Under Twilight


Jean-Gabriel Périot's Under Twilight (2006) is a creative representation of archival footage culled from World War II documentaries, attached to a sound score, and lasting a little over five minutes. Despite its brevity, the film's references are extensive and its resonances are wide-ranging.

From the opening frames of Under Twilight, we are reminded of the stroboscopic effects of Peter Tscherkassky's Instructions for a Light and Sound Machine (2005) and Paul Sharits' groundbreaking mandala films from the 1960s. Like the work of these avant-garde filmmakers who glean images from the archive and innovate through variant process of representation, Périot's film has sensorial impact on the mind of the viewer, creating an aesthetic of urgency. In their reworking of found image and sound, ail three filmmakers re-cast narrative into a barrage of re-edited still frames to attack our vision and audition. The bombardment of rounds and images is clearly trying to tell us something important.

However, we soon recognize that Périot's film operates in a different context from those of his fellow filmmakers. Under Twilight sees flickering images of airplanes, bombers and jets taken by military and news cameramen. Across five minutes, the footage moues from black and white to color, from figurative to abstract images, from visions of planes in the air to those on land, soaring above the sea and back again. As such, Under Twilight takes off into a cinematic world in which war and its representation occupy centre stage. Périot's reworked footage is a vision of symmetrical, apparently mirrored images of Allied World War II planes and bombs, seemingly performing for cameras they cannot see, but must be watching. The spectacle of war seen through the windows of other flying machines is far removed from the bloodshed we know to have resulted from the deadly activities on the battlefield.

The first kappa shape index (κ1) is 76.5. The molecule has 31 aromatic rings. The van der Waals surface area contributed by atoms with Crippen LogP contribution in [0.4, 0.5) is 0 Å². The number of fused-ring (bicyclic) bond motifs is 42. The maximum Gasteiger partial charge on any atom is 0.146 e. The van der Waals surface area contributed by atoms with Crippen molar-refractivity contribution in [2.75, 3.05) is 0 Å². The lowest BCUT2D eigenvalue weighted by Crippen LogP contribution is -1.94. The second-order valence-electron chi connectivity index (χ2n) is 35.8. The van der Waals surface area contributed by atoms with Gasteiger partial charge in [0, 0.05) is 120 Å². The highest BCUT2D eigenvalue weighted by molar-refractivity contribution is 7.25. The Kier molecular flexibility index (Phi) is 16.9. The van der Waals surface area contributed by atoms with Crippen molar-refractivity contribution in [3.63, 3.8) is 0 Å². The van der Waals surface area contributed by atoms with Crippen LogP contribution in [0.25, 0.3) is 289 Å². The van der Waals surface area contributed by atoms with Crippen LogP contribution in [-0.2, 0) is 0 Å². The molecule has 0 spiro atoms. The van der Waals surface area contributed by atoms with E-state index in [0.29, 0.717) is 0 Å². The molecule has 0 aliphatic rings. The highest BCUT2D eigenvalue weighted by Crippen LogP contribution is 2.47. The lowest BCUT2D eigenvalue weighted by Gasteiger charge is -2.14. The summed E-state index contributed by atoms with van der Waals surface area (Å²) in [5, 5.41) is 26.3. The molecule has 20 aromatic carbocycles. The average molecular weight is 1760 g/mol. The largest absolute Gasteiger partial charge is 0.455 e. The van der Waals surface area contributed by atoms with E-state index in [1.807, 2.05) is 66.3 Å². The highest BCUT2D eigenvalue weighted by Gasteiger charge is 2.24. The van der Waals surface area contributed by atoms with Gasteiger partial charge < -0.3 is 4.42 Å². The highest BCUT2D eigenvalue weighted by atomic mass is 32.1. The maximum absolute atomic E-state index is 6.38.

The "ballet" of planes and their searchlights and the drama of bombardments hitting land in long shots so distant that they contain no human suffering have filled the images of war given us by governments and proffered by the mainstream media for decades. According to those "official images," war is a visual spectacle designed to entertain the masses at home before the television: there is apparently little to no blond shed in this arena. A generation of culturally diverse film and image-makers have sought to challenge such spectacular visions of war. Périot's piece likewise takes the official image and re-presents it, calling for new ways of seeing war. The urgency of this aesthetic jolts us into recognition of the discrepancy between what we see and what we know of war.

To be sure, deception is woven into the fabric of Under Twilight: we think we are seeing mirrored images, but the effect of mirroring results from the superiority of cinematic over human vision. In the re-presentation, Périot has edited single frames with the same subject in an identical composition flipped across either the left/right vertical or the horizontal axis. We see a mirror image where none exists thanks to the speed of the moving image. Our "blindness" to the manipulation of the cinematic footage is at the mot of our inability to see the devastation taking place in the theatre of war.